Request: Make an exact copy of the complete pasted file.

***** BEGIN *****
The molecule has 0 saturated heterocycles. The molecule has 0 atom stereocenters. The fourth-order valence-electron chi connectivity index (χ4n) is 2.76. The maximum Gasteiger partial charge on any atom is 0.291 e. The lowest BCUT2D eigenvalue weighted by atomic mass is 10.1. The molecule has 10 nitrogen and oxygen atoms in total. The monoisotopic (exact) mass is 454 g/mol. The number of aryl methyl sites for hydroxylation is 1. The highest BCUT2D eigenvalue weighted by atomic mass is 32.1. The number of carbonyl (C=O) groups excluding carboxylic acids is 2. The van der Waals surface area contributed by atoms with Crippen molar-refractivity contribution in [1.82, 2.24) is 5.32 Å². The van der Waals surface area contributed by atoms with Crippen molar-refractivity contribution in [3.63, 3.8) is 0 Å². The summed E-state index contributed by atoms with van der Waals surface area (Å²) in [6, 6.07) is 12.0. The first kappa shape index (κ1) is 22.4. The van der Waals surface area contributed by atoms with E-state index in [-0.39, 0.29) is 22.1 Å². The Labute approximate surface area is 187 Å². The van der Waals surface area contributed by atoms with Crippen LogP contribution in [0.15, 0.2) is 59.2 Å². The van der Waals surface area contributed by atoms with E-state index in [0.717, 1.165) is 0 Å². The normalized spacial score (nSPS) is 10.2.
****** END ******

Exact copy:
The molecule has 0 saturated heterocycles. The molecule has 0 atom stereocenters. The fourth-order valence-electron chi connectivity index (χ4n) is 2.76. The maximum Gasteiger partial charge on any atom is 0.291 e. The lowest BCUT2D eigenvalue weighted by atomic mass is 10.1. The molecule has 10 nitrogen and oxygen atoms in total. The monoisotopic (exact) mass is 454 g/mol. The number of aryl methyl sites for hydroxylation is 1. The highest BCUT2D eigenvalue weighted by atomic mass is 32.1. The number of carbonyl (C=O) groups excluding carboxylic acids is 2. The van der Waals surface area contributed by atoms with Crippen molar-refractivity contribution in [1.82, 2.24) is 5.32 Å². The van der Waals surface area contributed by atoms with Crippen molar-refractivity contribution in [3.63, 3.8) is 0 Å². The summed E-state index contributed by atoms with van der Waals surface area (Å²) in [6, 6.07) is 12.0. The first kappa shape index (κ1) is 22.4. The van der Waals surface area contributed by atoms with E-state index in [-0.39, 0.29) is 22.1 Å². The Labute approximate surface area is 187 Å². The van der Waals surface area contributed by atoms with Crippen LogP contribution in [0.15, 0.2) is 59.2 Å². The van der Waals surface area contributed by atoms with E-state index in [0.717, 1.165) is 0 Å². The normalized spacial score (nSPS) is 10.2.